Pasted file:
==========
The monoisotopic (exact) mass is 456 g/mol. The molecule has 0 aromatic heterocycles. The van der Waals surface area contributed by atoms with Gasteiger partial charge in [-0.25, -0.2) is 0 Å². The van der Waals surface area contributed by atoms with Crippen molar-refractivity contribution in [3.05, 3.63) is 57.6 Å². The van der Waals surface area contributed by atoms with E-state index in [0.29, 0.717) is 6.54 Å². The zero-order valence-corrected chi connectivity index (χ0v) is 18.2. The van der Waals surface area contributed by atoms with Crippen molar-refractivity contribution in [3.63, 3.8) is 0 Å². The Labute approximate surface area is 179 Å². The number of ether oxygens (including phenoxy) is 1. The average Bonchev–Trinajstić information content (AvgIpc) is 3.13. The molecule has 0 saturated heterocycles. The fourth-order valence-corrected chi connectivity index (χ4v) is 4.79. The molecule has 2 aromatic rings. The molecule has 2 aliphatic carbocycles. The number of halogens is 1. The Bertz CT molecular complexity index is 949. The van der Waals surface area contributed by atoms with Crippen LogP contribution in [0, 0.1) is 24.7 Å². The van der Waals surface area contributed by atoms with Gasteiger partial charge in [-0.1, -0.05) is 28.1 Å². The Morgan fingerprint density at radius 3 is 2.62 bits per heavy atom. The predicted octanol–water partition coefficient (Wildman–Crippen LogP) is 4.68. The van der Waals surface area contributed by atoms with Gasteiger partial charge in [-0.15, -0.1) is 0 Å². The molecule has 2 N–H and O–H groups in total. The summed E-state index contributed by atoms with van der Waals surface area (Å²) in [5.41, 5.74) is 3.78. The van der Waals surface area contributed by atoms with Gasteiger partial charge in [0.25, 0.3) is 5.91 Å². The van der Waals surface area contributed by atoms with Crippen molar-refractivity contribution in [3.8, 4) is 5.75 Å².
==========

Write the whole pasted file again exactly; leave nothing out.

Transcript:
The monoisotopic (exact) mass is 456 g/mol. The molecule has 0 aromatic heterocycles. The van der Waals surface area contributed by atoms with Gasteiger partial charge in [-0.25, -0.2) is 0 Å². The van der Waals surface area contributed by atoms with Crippen molar-refractivity contribution in [3.05, 3.63) is 57.6 Å². The van der Waals surface area contributed by atoms with E-state index in [0.29, 0.717) is 6.54 Å². The zero-order valence-corrected chi connectivity index (χ0v) is 18.2. The van der Waals surface area contributed by atoms with Crippen molar-refractivity contribution in [3.63, 3.8) is 0 Å². The Labute approximate surface area is 179 Å². The number of ether oxygens (including phenoxy) is 1. The average Bonchev–Trinajstić information content (AvgIpc) is 3.13. The molecule has 0 saturated heterocycles. The fourth-order valence-corrected chi connectivity index (χ4v) is 4.79. The molecule has 2 aromatic rings. The molecule has 2 aliphatic carbocycles. The number of halogens is 1. The Bertz CT molecular complexity index is 949. The van der Waals surface area contributed by atoms with Crippen LogP contribution in [0, 0.1) is 24.7 Å². The van der Waals surface area contributed by atoms with Gasteiger partial charge in [-0.1, -0.05) is 28.1 Å². The Morgan fingerprint density at radius 3 is 2.62 bits per heavy atom. The predicted octanol–water partition coefficient (Wildman–Crippen LogP) is 4.68. The van der Waals surface area contributed by atoms with Gasteiger partial charge in [-0.15, -0.1) is 0 Å². The molecule has 2 N–H and O–H groups in total. The summed E-state index contributed by atoms with van der Waals surface area (Å²) in [5.41, 5.74) is 3.78. The van der Waals surface area contributed by atoms with Gasteiger partial charge in [0.25, 0.3) is 5.91 Å². The van der Waals surface area contributed by atoms with Crippen molar-refractivity contribution in [3.8, 4) is 5.75 Å².